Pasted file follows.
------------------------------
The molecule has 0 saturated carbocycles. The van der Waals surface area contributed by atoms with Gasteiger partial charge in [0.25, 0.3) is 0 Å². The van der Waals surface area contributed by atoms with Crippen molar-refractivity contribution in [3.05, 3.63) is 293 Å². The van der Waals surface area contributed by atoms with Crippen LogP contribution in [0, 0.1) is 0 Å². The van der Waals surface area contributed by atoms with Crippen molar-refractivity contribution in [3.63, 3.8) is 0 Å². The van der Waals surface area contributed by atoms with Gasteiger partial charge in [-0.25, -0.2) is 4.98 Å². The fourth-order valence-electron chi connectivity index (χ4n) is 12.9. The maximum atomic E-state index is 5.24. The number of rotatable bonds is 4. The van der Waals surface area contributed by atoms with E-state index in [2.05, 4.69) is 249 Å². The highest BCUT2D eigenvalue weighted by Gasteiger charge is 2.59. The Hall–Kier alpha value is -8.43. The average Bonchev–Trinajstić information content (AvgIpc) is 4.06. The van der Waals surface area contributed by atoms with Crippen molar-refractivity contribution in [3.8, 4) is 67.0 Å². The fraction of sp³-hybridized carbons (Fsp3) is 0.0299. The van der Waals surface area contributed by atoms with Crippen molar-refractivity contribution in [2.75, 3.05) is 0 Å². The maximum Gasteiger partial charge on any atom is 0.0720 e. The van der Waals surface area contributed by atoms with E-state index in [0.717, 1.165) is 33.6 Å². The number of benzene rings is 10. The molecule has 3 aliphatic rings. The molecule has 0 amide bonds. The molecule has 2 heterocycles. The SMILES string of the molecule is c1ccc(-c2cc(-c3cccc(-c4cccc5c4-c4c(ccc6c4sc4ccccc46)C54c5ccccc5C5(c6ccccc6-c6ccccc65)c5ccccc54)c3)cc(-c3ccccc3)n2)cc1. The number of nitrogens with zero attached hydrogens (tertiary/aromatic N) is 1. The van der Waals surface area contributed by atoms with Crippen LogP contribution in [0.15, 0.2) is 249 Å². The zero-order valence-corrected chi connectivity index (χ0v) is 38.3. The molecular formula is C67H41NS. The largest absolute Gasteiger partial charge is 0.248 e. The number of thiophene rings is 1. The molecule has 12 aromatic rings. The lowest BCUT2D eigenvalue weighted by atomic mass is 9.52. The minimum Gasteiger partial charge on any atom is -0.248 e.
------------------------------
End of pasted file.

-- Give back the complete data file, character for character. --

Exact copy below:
The molecule has 0 saturated carbocycles. The van der Waals surface area contributed by atoms with Gasteiger partial charge in [0.25, 0.3) is 0 Å². The van der Waals surface area contributed by atoms with Crippen molar-refractivity contribution in [3.05, 3.63) is 293 Å². The van der Waals surface area contributed by atoms with Crippen LogP contribution in [0, 0.1) is 0 Å². The van der Waals surface area contributed by atoms with Crippen molar-refractivity contribution in [3.63, 3.8) is 0 Å². The van der Waals surface area contributed by atoms with Gasteiger partial charge in [-0.25, -0.2) is 4.98 Å². The fourth-order valence-electron chi connectivity index (χ4n) is 12.9. The maximum atomic E-state index is 5.24. The number of rotatable bonds is 4. The van der Waals surface area contributed by atoms with E-state index in [2.05, 4.69) is 249 Å². The highest BCUT2D eigenvalue weighted by Gasteiger charge is 2.59. The Hall–Kier alpha value is -8.43. The average Bonchev–Trinajstić information content (AvgIpc) is 4.06. The van der Waals surface area contributed by atoms with Crippen molar-refractivity contribution in [3.8, 4) is 67.0 Å². The fraction of sp³-hybridized carbons (Fsp3) is 0.0299. The van der Waals surface area contributed by atoms with Crippen molar-refractivity contribution in [2.75, 3.05) is 0 Å². The maximum Gasteiger partial charge on any atom is 0.0720 e. The van der Waals surface area contributed by atoms with E-state index in [0.717, 1.165) is 33.6 Å². The number of benzene rings is 10. The molecule has 3 aliphatic rings. The molecule has 0 amide bonds. The molecule has 2 heterocycles. The SMILES string of the molecule is c1ccc(-c2cc(-c3cccc(-c4cccc5c4-c4c(ccc6c4sc4ccccc46)C54c5ccccc5C5(c6ccccc6-c6ccccc65)c5ccccc54)c3)cc(-c3ccccc3)n2)cc1. The number of nitrogens with zero attached hydrogens (tertiary/aromatic N) is 1. The van der Waals surface area contributed by atoms with Crippen LogP contribution in [0.15, 0.2) is 249 Å². The zero-order valence-corrected chi connectivity index (χ0v) is 38.3. The molecular formula is C67H41NS. The largest absolute Gasteiger partial charge is 0.248 e. The number of thiophene rings is 1. The molecule has 12 aromatic rings. The lowest BCUT2D eigenvalue weighted by atomic mass is 9.52. The minimum Gasteiger partial charge on any atom is -0.248 e.